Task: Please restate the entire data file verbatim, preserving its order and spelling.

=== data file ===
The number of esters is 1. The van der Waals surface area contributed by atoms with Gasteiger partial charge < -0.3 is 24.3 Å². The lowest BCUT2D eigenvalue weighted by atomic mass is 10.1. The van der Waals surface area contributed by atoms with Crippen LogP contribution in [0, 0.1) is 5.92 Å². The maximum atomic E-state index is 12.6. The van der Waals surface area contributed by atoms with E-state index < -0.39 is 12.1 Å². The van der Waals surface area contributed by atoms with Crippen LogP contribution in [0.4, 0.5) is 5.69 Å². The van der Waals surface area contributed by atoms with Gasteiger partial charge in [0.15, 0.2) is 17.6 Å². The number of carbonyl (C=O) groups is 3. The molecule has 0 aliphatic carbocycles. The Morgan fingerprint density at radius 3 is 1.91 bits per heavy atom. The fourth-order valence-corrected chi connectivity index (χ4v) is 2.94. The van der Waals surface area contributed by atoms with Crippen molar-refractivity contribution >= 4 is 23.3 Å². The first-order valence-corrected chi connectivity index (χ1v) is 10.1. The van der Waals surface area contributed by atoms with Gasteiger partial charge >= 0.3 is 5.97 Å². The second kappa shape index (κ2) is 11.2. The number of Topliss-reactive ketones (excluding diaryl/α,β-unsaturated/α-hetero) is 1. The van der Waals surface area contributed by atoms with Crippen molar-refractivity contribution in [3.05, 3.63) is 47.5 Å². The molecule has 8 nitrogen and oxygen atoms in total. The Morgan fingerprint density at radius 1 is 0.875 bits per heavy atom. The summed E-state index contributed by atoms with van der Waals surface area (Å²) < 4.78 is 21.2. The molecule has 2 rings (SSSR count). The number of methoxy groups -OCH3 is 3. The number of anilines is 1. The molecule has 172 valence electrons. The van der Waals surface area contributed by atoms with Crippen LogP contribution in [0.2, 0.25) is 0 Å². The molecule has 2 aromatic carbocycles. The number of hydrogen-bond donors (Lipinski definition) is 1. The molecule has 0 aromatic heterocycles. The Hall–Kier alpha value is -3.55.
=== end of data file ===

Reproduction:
The number of esters is 1. The van der Waals surface area contributed by atoms with Gasteiger partial charge < -0.3 is 24.3 Å². The lowest BCUT2D eigenvalue weighted by atomic mass is 10.1. The van der Waals surface area contributed by atoms with Crippen LogP contribution in [0, 0.1) is 5.92 Å². The maximum atomic E-state index is 12.6. The van der Waals surface area contributed by atoms with E-state index < -0.39 is 12.1 Å². The van der Waals surface area contributed by atoms with Crippen LogP contribution in [0.4, 0.5) is 5.69 Å². The van der Waals surface area contributed by atoms with Gasteiger partial charge in [0.15, 0.2) is 17.6 Å². The number of carbonyl (C=O) groups is 3. The molecule has 0 aliphatic carbocycles. The Morgan fingerprint density at radius 3 is 1.91 bits per heavy atom. The fourth-order valence-corrected chi connectivity index (χ4v) is 2.94. The van der Waals surface area contributed by atoms with Crippen molar-refractivity contribution >= 4 is 23.3 Å². The first-order valence-corrected chi connectivity index (χ1v) is 10.1. The van der Waals surface area contributed by atoms with Gasteiger partial charge >= 0.3 is 5.97 Å². The second kappa shape index (κ2) is 11.2. The number of Topliss-reactive ketones (excluding diaryl/α,β-unsaturated/α-hetero) is 1. The van der Waals surface area contributed by atoms with Crippen molar-refractivity contribution in [3.05, 3.63) is 47.5 Å². The molecule has 8 nitrogen and oxygen atoms in total. The Morgan fingerprint density at radius 1 is 0.875 bits per heavy atom. The summed E-state index contributed by atoms with van der Waals surface area (Å²) < 4.78 is 21.2. The molecule has 2 rings (SSSR count). The number of methoxy groups -OCH3 is 3. The number of anilines is 1. The molecule has 172 valence electrons. The van der Waals surface area contributed by atoms with Crippen LogP contribution in [0.2, 0.25) is 0 Å². The molecule has 2 aromatic carbocycles. The number of hydrogen-bond donors (Lipinski definition) is 1. The molecule has 0 aromatic heterocycles. The Hall–Kier alpha value is -3.55.